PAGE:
Early yesterday afternoon the Yankees wrapped up their first series victory in Anaheim since May 2004. The lower portions of the bullpen caste system held a one run lead for two and a third innings. Ian Kennedy returned to a Major League mound for the first time in over a year and just months removd from surgery to repair an aneurysm. A playoff spot is clinched and the magic number for the division and homefield is down to five. But there is one potential drawback from yesterday's victory.
One pitch into his seventh inning plate appearance, Jerry Hairston Jr had to leave the game after feeling a pop in his wrist while taking a practice swing. After the game, Peter Abraham reported that Hairston initially injured the wrist earlier this season while he was still with Cincinnati and both an MRI and a cortisone shot nearly two weeks ago. He is scheduled for another MRI today to assess the extent of the damage.
No one would consider Hairston a key part of the Yankees roster, but he certainly serves a valauble role. While his offensive production has fallen off a bit since his arrival, he's getting on base at a good clip (.346 with the Yanks) and he's suffering from a very low BABIP (.233). But Hairston's greatest value comes in his versatility. A second baseman originally, since coming over at the deadline Hairston has appeared 15 times at third, 8 at short, 9 at both of the corner outfield positions, and twice in center.
It's too early to be jumping to conclusions at this point, but if Hairston's injury is enough to shelve him for October, it would likely take the Yankees two roster spots to replace his versatility. Ramiro Pena was a good candidate to make the post-season roster anyway, and he can easily replace, if not exceeed, what Hairston can offer on infield defense. But while Pena did get seven games of experience in centerfield with Scranton this year, he's yet to play the outfield at the Major League level.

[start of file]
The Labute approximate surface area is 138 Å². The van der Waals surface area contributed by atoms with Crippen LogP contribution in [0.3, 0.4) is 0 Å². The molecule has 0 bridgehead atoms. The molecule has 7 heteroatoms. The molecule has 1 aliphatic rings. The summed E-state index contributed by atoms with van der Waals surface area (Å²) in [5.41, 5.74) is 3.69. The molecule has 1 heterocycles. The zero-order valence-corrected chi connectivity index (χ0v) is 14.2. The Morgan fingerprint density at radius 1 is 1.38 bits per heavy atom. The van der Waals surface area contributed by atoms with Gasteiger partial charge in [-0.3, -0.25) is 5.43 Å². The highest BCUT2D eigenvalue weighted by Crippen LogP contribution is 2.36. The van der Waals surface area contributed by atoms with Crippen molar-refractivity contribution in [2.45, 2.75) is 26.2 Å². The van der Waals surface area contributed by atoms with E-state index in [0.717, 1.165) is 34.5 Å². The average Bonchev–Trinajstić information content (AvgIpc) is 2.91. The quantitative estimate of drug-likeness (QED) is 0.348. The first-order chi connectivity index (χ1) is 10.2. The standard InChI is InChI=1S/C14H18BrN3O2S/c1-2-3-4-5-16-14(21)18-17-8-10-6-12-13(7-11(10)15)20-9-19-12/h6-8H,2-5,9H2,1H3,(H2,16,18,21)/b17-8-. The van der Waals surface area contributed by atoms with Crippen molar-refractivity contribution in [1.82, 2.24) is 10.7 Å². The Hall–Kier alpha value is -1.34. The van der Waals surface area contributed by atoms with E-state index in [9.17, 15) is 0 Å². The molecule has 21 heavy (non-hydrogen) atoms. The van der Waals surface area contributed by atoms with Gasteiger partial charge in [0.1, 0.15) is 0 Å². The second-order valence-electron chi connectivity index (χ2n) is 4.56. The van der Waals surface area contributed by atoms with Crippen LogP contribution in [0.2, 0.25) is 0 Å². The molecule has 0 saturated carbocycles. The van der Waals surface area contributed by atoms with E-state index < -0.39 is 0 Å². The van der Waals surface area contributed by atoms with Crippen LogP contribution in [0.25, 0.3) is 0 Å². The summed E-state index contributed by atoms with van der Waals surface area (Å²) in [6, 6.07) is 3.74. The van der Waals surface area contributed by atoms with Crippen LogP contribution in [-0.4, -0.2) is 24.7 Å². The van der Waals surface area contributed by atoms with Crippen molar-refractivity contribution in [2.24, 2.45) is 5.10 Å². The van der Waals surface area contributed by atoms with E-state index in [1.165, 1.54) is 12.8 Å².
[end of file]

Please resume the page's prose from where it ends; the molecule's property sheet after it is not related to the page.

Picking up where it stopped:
The issue is that the Yankees currently don't have any other real outfield options to replace Hairston. This shouldn't be too big of an issue since Melky Cabrera or Brett Gardner will be the fourth outfielder anyway. But if Gardner somehow gets burnt as pinch runner, the Yankees are now looking at a less palatable option as a late inning defensive replacement for Johnny Damon. Eric Hinske is present strictly for his bat. So an injury to Hairston could increase the chances of Freddy Guzman making the post-season roster.
If Hairston is out for an extended period, I'd expect the Yankees to use the season's final week to assess their options. This could mean Pena seeing some time in the outfield or Guzman getting a few starts. Depending upon the extent of the injury and what direction the Yankees decide to go in the aftermath, there's even a chance that we could see Austin Jackson before the season is over, and potentially in the post-season as well.
In commenting on Joba Chamberlain early this week, Brian Cashman seemed to indicate that the Yankees would only carry ten pitchers for the ALDS. If that's the case, they'll have a six man bench at their disposal. Jose Molina, Gardbrera, Hinske, and Pena are virtual locks for those spots right now. How the remaining two openings are filled will hinge upon what happens in an MRI tube at some point today.